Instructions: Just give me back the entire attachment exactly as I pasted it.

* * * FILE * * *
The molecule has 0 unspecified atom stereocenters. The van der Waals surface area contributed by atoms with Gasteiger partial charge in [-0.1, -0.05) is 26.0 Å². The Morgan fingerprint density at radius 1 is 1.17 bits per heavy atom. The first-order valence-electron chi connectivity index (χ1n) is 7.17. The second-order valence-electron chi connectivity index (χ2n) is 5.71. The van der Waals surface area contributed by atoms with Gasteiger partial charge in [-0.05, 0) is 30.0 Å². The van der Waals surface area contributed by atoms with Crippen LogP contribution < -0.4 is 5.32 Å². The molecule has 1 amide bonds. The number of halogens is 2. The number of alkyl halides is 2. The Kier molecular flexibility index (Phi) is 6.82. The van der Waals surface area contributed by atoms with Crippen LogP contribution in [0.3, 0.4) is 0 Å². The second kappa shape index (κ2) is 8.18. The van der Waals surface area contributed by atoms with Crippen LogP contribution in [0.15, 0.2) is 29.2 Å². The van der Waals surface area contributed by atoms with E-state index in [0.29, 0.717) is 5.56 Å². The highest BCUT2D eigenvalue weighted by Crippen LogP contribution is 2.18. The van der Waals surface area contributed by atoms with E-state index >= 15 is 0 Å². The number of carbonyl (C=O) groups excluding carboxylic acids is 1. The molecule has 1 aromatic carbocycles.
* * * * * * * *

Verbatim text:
The molecule has 0 unspecified atom stereocenters. The van der Waals surface area contributed by atoms with Gasteiger partial charge in [-0.1, -0.05) is 26.0 Å². The Morgan fingerprint density at radius 1 is 1.17 bits per heavy atom. The first-order valence-electron chi connectivity index (χ1n) is 7.17. The second-order valence-electron chi connectivity index (χ2n) is 5.71. The van der Waals surface area contributed by atoms with Gasteiger partial charge in [-0.05, 0) is 30.0 Å². The van der Waals surface area contributed by atoms with Crippen LogP contribution < -0.4 is 5.32 Å². The molecule has 1 amide bonds. The number of halogens is 2. The number of alkyl halides is 2. The Kier molecular flexibility index (Phi) is 6.82. The van der Waals surface area contributed by atoms with Crippen LogP contribution in [0.3, 0.4) is 0 Å². The second kappa shape index (κ2) is 8.18. The van der Waals surface area contributed by atoms with Crippen LogP contribution in [0.15, 0.2) is 29.2 Å². The van der Waals surface area contributed by atoms with E-state index in [0.29, 0.717) is 5.56 Å². The highest BCUT2D eigenvalue weighted by Crippen LogP contribution is 2.18. The van der Waals surface area contributed by atoms with E-state index >= 15 is 0 Å². The number of carbonyl (C=O) groups excluding carboxylic acids is 1. The molecule has 1 aromatic carbocycles.